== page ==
Recent media reports point to a revival of plans to build a second Sydney Airport at Badgerys Creek, almost a decade since the proposal was (supposedly) killed off by both sides of politics.
The current state of play and how we got here are summarised well in a recent Sydney Morning Herald article by Jacob Saulwick and James Robertson (and a disclaimer – I was the CEO of WSROC, the Western Sydney Regional Organisation of Councils, from 1996 to 2008 and was therefore involved in many of the debates about airport planning).
I won’t repeat all the convoluted twists and turns of these debates as outlined in the article, but I agree with its assessment that one of the key factors in the growth of opposition to the second airport was the debacle of the third runway at Sydney Airport which opened in 1994. It quickly became apparent that the projections of relatively low increases in aircraft noise outlined in the Environmental Impact Statement (EIS) for the new runway were wildly optimistic.
In response the No Aircraft Noise party was formed in 1995 and quickly gathered significant votes in inner city seats in subsequent elections. As the SMH article notes, the third runway noise issue also affected Western Sydney and started to undermine support for an airport there. More generally it had a major negative impact on public confidence in all future EIS projections about aircraft noise.
This was to become significant in the second major factor in Western Sydney’s growing opposition to the airport proposal, which is not discussed in the otherwise comprehensive SMH article. In 1995/96 the Keating Federal Government announced a new EIS to update the previous EIS for the proposed airport site at Badgerys Creek which by that stage was over ten years old. After winning the 1996 federal election, the new Howard Government widened the terms of reference of this EIS to include consideration of federally-owned land at Holsworthy, as this Federal Parliamentary Library Chronology of the Second Sydney Airport confirms.
Whether or not there were sound administrative or environmental reasons for this decision, the political outcome was disastrous, at least for the airport’s supporters. To compound the issue the EIS process developed and considered five different design options and runway alignments across the two proposed sites – three at Badgerys Creek and two at Holsworthy. The upshot was that virtually every council area and community in Greater Western Sydney had a proposed runway pointing at it.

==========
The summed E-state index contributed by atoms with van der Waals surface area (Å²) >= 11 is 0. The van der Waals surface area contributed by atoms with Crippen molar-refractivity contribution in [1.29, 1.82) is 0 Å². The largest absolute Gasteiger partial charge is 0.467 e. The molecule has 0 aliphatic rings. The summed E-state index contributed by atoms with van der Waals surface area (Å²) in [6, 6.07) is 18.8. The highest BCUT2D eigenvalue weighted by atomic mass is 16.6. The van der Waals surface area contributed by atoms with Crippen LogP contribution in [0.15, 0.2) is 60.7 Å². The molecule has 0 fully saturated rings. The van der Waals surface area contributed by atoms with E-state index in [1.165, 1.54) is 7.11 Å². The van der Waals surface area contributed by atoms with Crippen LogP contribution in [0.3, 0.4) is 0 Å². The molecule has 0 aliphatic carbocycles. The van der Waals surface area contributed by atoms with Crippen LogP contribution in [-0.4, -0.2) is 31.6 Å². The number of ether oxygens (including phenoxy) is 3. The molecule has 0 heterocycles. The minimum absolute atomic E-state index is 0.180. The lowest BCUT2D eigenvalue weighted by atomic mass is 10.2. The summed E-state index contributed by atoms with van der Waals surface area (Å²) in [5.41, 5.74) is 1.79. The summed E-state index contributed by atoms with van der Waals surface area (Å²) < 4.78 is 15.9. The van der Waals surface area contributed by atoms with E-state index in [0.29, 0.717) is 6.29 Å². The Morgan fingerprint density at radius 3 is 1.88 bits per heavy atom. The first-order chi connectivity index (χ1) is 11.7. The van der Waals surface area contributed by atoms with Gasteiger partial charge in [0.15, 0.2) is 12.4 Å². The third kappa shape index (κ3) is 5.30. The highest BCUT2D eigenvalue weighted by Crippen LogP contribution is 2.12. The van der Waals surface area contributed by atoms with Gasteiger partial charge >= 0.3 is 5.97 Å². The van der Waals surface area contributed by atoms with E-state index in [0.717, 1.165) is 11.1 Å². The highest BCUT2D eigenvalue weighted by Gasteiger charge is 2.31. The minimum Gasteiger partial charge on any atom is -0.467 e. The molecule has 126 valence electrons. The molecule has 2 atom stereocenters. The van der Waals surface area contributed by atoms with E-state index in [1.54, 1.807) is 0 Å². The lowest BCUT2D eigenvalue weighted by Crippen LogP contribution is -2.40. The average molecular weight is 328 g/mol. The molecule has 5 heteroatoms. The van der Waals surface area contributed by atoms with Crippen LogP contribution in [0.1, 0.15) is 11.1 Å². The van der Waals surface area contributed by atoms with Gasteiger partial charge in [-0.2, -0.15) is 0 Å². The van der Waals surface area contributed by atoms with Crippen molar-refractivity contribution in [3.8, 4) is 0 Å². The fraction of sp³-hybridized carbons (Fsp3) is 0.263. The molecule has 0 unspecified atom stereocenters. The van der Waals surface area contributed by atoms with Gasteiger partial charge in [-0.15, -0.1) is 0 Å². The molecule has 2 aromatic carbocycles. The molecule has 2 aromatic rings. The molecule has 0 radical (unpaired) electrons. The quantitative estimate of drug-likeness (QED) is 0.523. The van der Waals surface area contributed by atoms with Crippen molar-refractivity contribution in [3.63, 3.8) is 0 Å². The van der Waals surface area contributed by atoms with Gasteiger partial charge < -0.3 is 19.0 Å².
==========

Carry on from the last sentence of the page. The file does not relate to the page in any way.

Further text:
I can well remember the impact of the EIS process. The effect on local government was electric – Western Sydney council support for the proposed airport evaporated virtually overnight. WSROC had been a keen supporter of the airport proposal since at least the late 1980s, primarily because of its potential contribution to the regional economy and employment levels, but in 1997 it reversed its position. Prior to 1997 only one WSROC member Council, Holroyd, had consistently opposed the airport; after WSROC changed its stance only one council, Liverpool, remained in favour.
The federal government announced in late 1997 that Holsworthy was off the table but by then the damage had been done. The Western Sydney Alliance was formed in the same year to oppose any airport in Western Sydney. Even though the Alliance was financed by WSROC and MACROC member councils it was established as a separate single issue body rather than through the ROCs, mainly to unite council and community group opposition across both regions. WSROC participated as an observer and cooperated with the Alliance in many campaigns, while also continuing to oppose the airport in its own right.
By the 2003 the anti-airport campaign had been successful in forcing both major political parties to renounce their support, effectively making the airport a non-issue in the 2007 and 2010 federal elections. Badgerys Creek looked dead and buried, though there have always been a few twitches directly or indirectly attributable to its corpse.
For example, the previous State Labor Government opposed the airport but kept its options open in planning the South West Growth Centre. Most of the employment land in the Centre is located to the north while the residential areas are further south; this places these employment zones close to the airport should it proceed, while using them as a convenient noise buffer between the airport site and residential precincts. The South West Rail Link which is under construction has also been planned in such a way that it could be easily extended to the airport site.
Now there are more signs that the airport proposal could be stirring into life, spurred by capacity problems at Sydney airport and the need to create jobs for Greater Western Sydney’s growing population. In part 2 I’ll look at some of these issues and the pros and cons of the airport proposal.